Tuesday, August 6, 2019


We’ve been doing portraits, here at The Storytellers in Meridian, Idaho, of people with their pets for over 30 years. In this blog I’ll share the most important rules and tips for the best outcome in your photo session. Most of these rules and tips apply to general portraiture of people without their pets as well.

Rule #1 - Do whatever it takes to be at your subject’s level.
  • I want may camera at my subject's eye level. So, if a family is seated on the grass I’ll have my tripod set low so that I’m on my knees.
  • If I’m photographing someone mounted on their horse then I’m on a 6 foot ladder.
  • Always bring squeaker toys on sessions; these work for pets and people as well!
  • Have different types or sizes of speakers toys that make different sounds because the animal will tire of the same sound and not respond after its novelty wears off.
NOTE: On one session after 10 minutes of trying different squeakers with no response from their dog the owner finally informed us that their dog was deaf! There’s a lesson learned in the planning for a portrait session.

  • Have dog treats on hand to reward good behavior. I wish this concept would work with people, but they’re way too finicky!
The impact of being at eye level….
f5.6 @ 1/100 sec., ISO 800; Lens @ 200mm
Here we have the girl on one of our posing rocks, so I’m on my knees. Their eyes are on the same plane so depth of field is fine @ f5.6.

This brings up Rule #2:
  • Never have your lens wide-open in portraits. Why? It’s simply not necessary.. As you can see in the above image even at f5.6 the background is nicely out of focus and the dog is sharp from his nose to his ears.
  • Besides, most lenses are not at their sharpest when wide open.
And Rule #3:
  • Always focus on the eyes.
Plus Rule #3A:
  • In group portraits always focus on the eyes of the person nearest to the camera.  
Here’s a typical seated family portrait with their dog…
 f6.3 @ 1/60 sec., ISO 400; Lens @ 125mm
I’ve placed them near the peak of a grassy hill and I backed down the hill until the parents’ heads were against that light spot in the background. This put me on my knees at about the dog’s eye level, which was fine for the group as a whole.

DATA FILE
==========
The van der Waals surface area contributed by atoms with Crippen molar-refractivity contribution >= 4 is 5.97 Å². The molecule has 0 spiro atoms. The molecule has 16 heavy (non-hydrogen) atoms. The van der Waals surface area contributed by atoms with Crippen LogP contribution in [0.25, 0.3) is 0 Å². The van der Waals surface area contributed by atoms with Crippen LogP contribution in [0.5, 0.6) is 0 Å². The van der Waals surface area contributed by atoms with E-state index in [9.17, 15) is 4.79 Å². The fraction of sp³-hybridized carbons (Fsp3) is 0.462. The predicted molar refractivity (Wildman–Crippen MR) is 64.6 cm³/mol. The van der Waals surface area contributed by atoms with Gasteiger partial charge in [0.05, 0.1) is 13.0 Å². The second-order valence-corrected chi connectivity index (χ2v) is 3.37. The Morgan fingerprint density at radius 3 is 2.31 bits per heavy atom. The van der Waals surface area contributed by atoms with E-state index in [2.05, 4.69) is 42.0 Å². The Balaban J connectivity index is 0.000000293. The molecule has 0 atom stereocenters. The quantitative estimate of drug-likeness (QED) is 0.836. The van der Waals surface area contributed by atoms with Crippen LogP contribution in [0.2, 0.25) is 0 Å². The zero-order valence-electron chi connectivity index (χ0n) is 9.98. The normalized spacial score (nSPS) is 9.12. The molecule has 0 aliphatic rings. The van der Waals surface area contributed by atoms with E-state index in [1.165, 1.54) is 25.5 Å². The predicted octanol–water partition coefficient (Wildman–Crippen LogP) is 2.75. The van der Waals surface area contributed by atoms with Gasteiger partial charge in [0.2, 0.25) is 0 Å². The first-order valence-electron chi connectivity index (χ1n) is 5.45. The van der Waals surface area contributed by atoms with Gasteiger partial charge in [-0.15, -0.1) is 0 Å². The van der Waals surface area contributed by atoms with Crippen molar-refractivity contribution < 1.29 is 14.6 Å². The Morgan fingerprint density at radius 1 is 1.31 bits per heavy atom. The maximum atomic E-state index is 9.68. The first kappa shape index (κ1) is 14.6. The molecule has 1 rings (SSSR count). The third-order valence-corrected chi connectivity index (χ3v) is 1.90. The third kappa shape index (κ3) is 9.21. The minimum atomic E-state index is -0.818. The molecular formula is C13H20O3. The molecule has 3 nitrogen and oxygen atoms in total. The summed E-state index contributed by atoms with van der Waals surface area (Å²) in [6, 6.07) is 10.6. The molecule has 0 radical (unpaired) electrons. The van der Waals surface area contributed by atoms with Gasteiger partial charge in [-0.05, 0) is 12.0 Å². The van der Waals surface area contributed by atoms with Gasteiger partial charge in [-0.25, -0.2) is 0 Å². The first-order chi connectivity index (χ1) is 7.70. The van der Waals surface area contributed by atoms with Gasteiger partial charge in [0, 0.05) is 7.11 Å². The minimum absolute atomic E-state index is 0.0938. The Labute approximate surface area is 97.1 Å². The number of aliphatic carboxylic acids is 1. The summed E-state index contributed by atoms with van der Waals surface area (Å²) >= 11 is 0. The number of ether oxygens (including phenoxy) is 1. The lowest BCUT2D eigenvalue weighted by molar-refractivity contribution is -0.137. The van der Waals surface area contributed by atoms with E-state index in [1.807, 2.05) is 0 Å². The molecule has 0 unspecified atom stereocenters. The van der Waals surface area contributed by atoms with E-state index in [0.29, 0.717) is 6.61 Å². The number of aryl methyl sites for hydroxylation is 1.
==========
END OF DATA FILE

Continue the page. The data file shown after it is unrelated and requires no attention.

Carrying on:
The walking portrait with their dogs….

f7.1 @ 1/250 sec., ISO 400; Lens @ 200mm
Because this is a portrait of the owners walking their dogs I’m standing for this one with my camera at the eye level of the people.

Portraits of just the dogs on leash…
Before Retouching
Rule #4:
  • Have the owners hold the dog’s leads straight-up over their dog’s heads—not laying across the dog’s bodies when you are not able to remove the leads. This makes the art work easier when removing the leads in Photoshop.
After Artwork
Then there’s really getting low…

f4.0 @ 1/800 sec., Iso 800; Lens @ 200mm
For this point of view I had to be on my stomach. It always seems that wether I’m doing baby humans or puppies (this was our baby Gadget when she was 16 weeks old) I’m on the ground and on my stomach!
  • Rule #5:
  • I use the most telephoto I can within my environment. 
You’ll notice that all of these portraits were done with my zoom lens in some telephoto range; usually at 200mm. That’s because a telephoto’s compression distortion ALWAYS looks better on my subjects than the wide angle distortion (called extension distortion) caused by a short focal length lens. In addition I always get better Bokeh in my backgrounds, with longer focal lengths, even with small apertures.

As always, if you have questions please don’t hesitate to ask…’Til next week…

Author: Jerry W. Venz, PPA Master Photographer, Craftsman

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